NEW YORK CITY — O come, all ye shoppers.
Holiday procrastinators looking for last minute gifts flocked to stores across the five boroughs on Christmas Eve looking for the perfect present— or any present at all.
But some shoppers were expecting even worse.
"I was surprised it wasn't more crowded," said shopper Austin Alexis. "Maybe it's the time of day, but this is surprising. It's very quiet."
Krystin Soto, 20, of Sunset Park, said she'd done her major shopping early, but planned to shop for friends after the holiday, when stores are less crowded.
That was before her best friend announced she was popping in on Christmas Eve.
"I figured I'd get something a couple of days after, when they have the discounts," Soto said. "This is last minute, but then I'm done."
"I forgot a gift for my grandmother," Aloiso said. "I got her a blouse, and now I have to go home and get ready."
For some, work schedules forced the last-minute shopping. Fernanda Ortiz, a 31-year-old Richmond Hill resident, had to buy all of her gifts on Monday.
"It's the only day that I got for shopping," Ortiz said. "I already got a pair of sneakers, a sweater, boots, video games. I'm still shopping for some jewelry for my sister and my mom."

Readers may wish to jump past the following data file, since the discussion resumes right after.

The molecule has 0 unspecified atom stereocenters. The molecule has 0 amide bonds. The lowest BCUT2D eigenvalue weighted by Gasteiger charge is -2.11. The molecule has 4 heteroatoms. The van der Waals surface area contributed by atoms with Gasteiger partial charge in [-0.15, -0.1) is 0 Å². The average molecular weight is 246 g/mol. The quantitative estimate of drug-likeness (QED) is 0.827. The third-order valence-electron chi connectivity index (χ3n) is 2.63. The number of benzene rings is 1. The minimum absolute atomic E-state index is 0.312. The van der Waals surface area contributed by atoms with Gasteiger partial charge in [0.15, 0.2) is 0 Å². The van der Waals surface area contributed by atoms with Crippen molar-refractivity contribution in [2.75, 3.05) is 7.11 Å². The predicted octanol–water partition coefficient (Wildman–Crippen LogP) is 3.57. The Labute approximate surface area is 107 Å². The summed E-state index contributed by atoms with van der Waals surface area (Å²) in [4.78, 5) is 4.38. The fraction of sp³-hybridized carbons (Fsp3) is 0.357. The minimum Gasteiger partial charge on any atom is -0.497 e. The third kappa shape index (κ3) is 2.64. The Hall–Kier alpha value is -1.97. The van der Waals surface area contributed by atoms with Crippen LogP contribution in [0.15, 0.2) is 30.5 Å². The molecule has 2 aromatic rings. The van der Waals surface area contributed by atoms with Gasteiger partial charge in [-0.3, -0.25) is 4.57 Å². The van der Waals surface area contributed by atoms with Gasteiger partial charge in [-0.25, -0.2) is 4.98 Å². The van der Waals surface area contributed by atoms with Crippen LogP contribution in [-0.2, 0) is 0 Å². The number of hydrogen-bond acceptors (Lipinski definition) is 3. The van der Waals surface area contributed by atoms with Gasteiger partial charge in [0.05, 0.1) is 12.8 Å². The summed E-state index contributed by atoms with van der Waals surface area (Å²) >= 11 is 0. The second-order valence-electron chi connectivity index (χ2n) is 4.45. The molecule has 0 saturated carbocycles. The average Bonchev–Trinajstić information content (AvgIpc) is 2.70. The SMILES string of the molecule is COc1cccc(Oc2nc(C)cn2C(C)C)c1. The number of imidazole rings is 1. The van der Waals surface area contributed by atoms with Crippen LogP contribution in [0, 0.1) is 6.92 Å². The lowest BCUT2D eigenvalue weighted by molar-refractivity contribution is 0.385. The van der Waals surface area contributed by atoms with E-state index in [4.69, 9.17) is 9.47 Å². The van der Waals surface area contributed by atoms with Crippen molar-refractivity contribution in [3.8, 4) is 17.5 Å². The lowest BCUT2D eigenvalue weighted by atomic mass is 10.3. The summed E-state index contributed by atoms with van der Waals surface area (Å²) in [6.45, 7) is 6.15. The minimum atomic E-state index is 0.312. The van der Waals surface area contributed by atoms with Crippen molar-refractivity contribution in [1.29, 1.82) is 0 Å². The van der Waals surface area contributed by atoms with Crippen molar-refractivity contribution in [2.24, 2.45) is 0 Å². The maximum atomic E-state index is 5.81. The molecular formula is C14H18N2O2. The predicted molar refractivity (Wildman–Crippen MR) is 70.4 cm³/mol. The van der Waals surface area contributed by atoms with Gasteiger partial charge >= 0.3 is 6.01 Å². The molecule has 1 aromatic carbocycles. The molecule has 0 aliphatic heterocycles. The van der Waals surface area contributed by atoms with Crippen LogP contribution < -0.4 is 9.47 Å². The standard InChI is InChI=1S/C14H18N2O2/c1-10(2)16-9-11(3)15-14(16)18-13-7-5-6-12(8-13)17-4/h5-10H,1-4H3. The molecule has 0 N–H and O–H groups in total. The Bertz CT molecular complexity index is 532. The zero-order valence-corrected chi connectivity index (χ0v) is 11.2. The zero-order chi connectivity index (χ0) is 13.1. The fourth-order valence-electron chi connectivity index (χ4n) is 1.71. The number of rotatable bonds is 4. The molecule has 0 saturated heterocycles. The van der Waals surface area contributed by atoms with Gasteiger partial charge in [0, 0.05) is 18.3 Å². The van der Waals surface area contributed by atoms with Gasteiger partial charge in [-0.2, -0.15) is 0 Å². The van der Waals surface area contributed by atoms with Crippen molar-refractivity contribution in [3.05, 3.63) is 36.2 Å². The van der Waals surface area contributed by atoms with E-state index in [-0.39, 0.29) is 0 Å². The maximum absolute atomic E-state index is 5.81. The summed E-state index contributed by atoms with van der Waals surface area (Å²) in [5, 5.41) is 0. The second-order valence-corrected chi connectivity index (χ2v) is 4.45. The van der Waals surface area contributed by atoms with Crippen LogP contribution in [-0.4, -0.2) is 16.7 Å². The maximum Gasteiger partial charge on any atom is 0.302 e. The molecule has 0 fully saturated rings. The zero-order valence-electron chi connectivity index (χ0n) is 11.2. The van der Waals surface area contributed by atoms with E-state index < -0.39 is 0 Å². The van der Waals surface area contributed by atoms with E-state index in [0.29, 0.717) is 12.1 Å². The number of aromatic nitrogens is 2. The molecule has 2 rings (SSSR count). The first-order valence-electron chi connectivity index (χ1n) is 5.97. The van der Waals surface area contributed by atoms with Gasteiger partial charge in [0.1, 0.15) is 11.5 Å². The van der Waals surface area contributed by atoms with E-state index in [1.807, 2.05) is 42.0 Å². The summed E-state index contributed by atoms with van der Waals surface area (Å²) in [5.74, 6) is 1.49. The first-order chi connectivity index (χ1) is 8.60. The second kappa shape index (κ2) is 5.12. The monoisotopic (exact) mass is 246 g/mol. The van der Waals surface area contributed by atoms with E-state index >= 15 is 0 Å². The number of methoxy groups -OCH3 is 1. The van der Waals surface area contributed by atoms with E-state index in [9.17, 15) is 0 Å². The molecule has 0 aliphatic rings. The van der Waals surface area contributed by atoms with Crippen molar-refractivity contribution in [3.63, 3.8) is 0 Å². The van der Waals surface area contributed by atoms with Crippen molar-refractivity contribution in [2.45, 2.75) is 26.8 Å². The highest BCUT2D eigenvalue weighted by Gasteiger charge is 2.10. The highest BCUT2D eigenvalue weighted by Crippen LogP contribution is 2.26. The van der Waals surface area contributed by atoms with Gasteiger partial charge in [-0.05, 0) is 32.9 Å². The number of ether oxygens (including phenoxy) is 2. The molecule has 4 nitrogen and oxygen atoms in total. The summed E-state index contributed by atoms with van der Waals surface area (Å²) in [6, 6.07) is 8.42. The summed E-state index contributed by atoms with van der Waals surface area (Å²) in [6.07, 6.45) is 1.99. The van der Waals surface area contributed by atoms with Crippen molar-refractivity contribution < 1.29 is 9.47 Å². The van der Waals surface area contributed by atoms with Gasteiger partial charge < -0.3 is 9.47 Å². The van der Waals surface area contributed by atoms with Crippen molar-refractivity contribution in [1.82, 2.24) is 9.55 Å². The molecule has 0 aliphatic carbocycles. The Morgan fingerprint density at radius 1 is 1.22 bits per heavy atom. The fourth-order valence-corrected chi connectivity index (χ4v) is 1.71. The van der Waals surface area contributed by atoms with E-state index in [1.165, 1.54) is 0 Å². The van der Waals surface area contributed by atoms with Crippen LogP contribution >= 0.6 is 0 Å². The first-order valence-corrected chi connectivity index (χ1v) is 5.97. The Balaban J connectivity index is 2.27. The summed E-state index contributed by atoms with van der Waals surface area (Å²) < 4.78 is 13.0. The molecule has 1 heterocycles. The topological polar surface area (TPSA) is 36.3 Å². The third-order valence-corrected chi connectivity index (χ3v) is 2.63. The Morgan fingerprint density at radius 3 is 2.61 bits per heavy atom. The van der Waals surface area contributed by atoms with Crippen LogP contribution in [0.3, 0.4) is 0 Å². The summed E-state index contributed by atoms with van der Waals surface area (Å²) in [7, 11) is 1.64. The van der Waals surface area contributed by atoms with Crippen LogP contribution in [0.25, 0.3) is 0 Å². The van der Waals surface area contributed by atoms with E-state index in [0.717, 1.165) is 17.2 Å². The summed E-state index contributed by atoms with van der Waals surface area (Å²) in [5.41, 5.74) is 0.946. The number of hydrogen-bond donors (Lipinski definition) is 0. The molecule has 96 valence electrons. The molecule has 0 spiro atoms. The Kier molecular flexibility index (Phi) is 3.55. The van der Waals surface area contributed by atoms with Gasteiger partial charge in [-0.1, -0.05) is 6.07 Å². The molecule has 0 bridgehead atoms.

Other shoppers took the late opportunity to buy gifts they weren't able to buy before. Sean Ramdhaine, 35, had a two-hour window to shop before he had to head back to work.
"I didn't have time to come earlier," Ramdhaine said. "I'm still looking for gifts for my girlfriend and my nephew."
In Manhattan, the shops at Columbus Circle were a relatively calm scene for shoppers like Lucy Allen, 53. Although she lives in Union Square, she took a chance that the shops at Columbus Circle would be less crowded.
"I thought it would be a bit more calm," Allen said. "I'm usually a last minute shopper."
Allen was in the middle of buying shirts and pajamas for her children, something that might dissappoint her 12-year-old son.
"He wanted a lemur and an Audi, but we didn't get that for him," Allen said.
At the Staten Island Mall, Willowbrook-resident Isabella Mazzie, 59, said she had spent two hours shopping and bought $800 worth of presents.
And, she said, there was still more to come.
"Every year it gets harder," Mazzie said. "After New Years you cry because you have no more money."